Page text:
The RhoA GTPase controls a variety of cell functions such as cell motility, cell growth, and gene expression. Previous studies suggested that RhoA mediates signaling inputs that promote skeletal myogenic differentiation. We show here that levels and activity of RhoA protein are down-regulated in both primary avian myoblasts and mouse satellite cells undergoing differentiation, suggesting that a fine regulation of this GTPase is required. In addition, ectopic expression of activated RhoA in primary quail myocytes, but not in mouse myocytes, inhibits accumulation of muscle-specific proteins and cell fusion. By disrupting RhoA signaling with specific inhibitors, we have shown that this GTPase, although required for cell identity in proliferating myoblasts, is not essential for commitment to terminal differentiation and muscle gene expression. Ectopic expression of an activated form of its downstream effector, Rock, impairs differentiation of both avian and mouse myoblasts. Conversely, Rock inhibition with specific inhibitors and small interfering RNA-mediated gene silencing leads to accelerated progression in the lineage and enhanced cell fusion, underscoring a negative regulatory function of Rock in myogenesis. Finally, we have reported that Rock acts independently from RhoA in preventing myoblast exit from the cell cycle and commitment to differentiation and may receive signaling inputs from Raf-1 kinase.

Fine regulation of RhoA and Rock is required for skeletal muscle differentiation

CASTELLANI, Loriana;
2006

Abstract

The RhoA GTPase controls a variety of cell functions such as cell motility, cell growth, and gene expression. Previous studies suggested that RhoA mediates signaling inputs that promote skeletal myogenic differentiation. We show here that levels and activity of RhoA protein are down-regulated in both primary avian myoblasts and mouse satellite cells undergoing differentiation, suggesting that a fine regulation of this GTPase is required. In addition, ectopic expression of activated RhoA in primary quail myocytes, but not in mouse myocytes, inhibits accumulation of muscle-specific proteins and cell fusion. By disrupting RhoA signaling with specific inhibitors, we have shown that this GTPase, although required for cell identity in proliferating myoblasts, is not essential for commitment to terminal differentiation and muscle gene expression. Ectopic expression of an activated form of its downstream effector, Rock, impairs differentiation of both avian and mouse myoblasts. Conversely, Rock inhibition with specific inhibitors and small interfering RNA-mediated gene silencing leads to accelerated progression in the lineage and enhanced cell fusion, underscoring a negative regulatory function of Rock in myogenesis. Finally, we have reported that Rock acts independently from RhoA in preventing myoblast exit from the cell cycle and commitment to differentiation and may receive signaling inputs from Raf-1 kinase.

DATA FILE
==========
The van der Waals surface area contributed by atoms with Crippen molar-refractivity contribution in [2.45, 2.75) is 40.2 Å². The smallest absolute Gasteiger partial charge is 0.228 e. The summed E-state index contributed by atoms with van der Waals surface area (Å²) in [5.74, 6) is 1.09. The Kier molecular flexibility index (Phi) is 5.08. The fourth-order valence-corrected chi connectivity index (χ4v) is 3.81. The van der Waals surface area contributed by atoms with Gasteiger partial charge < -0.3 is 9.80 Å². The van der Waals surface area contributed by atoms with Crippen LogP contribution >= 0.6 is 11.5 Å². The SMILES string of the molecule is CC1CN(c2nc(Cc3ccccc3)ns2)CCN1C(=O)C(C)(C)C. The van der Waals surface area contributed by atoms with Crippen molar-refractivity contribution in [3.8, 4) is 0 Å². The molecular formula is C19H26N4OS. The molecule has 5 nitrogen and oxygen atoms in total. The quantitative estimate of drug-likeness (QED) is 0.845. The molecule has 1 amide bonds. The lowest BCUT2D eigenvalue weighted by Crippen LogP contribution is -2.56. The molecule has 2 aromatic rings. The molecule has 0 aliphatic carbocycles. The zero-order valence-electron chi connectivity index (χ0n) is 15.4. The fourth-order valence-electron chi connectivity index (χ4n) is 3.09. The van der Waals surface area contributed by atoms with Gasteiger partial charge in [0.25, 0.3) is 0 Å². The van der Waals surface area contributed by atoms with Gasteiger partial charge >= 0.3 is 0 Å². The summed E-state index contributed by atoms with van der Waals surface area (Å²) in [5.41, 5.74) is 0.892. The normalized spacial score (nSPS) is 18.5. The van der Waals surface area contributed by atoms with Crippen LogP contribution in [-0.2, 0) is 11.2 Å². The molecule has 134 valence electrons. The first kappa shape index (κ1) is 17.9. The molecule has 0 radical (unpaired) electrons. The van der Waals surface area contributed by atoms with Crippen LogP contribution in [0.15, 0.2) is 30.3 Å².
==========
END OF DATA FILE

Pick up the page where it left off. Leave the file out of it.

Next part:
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Utilizza questo identificativo per citare o creare un link a questo documento: http://hdl.handle.net/11580/9169
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